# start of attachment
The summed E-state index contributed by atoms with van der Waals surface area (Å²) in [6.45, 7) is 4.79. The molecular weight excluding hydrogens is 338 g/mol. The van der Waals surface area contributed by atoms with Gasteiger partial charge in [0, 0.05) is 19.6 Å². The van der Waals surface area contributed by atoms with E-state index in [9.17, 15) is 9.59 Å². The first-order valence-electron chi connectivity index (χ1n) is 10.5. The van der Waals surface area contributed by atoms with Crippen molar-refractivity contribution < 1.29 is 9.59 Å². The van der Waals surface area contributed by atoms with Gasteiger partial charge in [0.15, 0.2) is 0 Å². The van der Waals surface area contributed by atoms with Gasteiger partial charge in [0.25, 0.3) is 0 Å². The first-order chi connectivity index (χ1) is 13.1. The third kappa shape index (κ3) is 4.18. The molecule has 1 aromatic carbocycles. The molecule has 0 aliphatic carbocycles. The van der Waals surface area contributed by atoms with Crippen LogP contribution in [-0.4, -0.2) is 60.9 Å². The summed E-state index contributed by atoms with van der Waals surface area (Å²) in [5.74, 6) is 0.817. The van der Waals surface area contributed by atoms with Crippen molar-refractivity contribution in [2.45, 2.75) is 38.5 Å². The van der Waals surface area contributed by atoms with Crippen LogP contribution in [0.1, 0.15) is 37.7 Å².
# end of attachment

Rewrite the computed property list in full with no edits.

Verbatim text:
The summed E-state index contributed by atoms with van der Waals surface area (Å²) in [6.45, 7) is 4.79. The molecular weight excluding hydrogens is 338 g/mol. The van der Waals surface area contributed by atoms with Gasteiger partial charge in [0, 0.05) is 19.6 Å². The van der Waals surface area contributed by atoms with E-state index in [9.17, 15) is 9.59 Å². The first-order valence-electron chi connectivity index (χ1n) is 10.5. The van der Waals surface area contributed by atoms with Crippen molar-refractivity contribution < 1.29 is 9.59 Å². The van der Waals surface area contributed by atoms with Gasteiger partial charge in [0.15, 0.2) is 0 Å². The van der Waals surface area contributed by atoms with Gasteiger partial charge in [0.25, 0.3) is 0 Å². The first-order chi connectivity index (χ1) is 13.1. The third kappa shape index (κ3) is 4.18. The molecule has 1 aromatic carbocycles. The molecule has 0 aliphatic carbocycles. The van der Waals surface area contributed by atoms with Crippen LogP contribution in [-0.4, -0.2) is 60.9 Å². The summed E-state index contributed by atoms with van der Waals surface area (Å²) in [5.74, 6) is 0.817. The van der Waals surface area contributed by atoms with Crippen molar-refractivity contribution in [2.45, 2.75) is 38.5 Å². The van der Waals surface area contributed by atoms with Crippen LogP contribution in [0.1, 0.15) is 37.7 Å².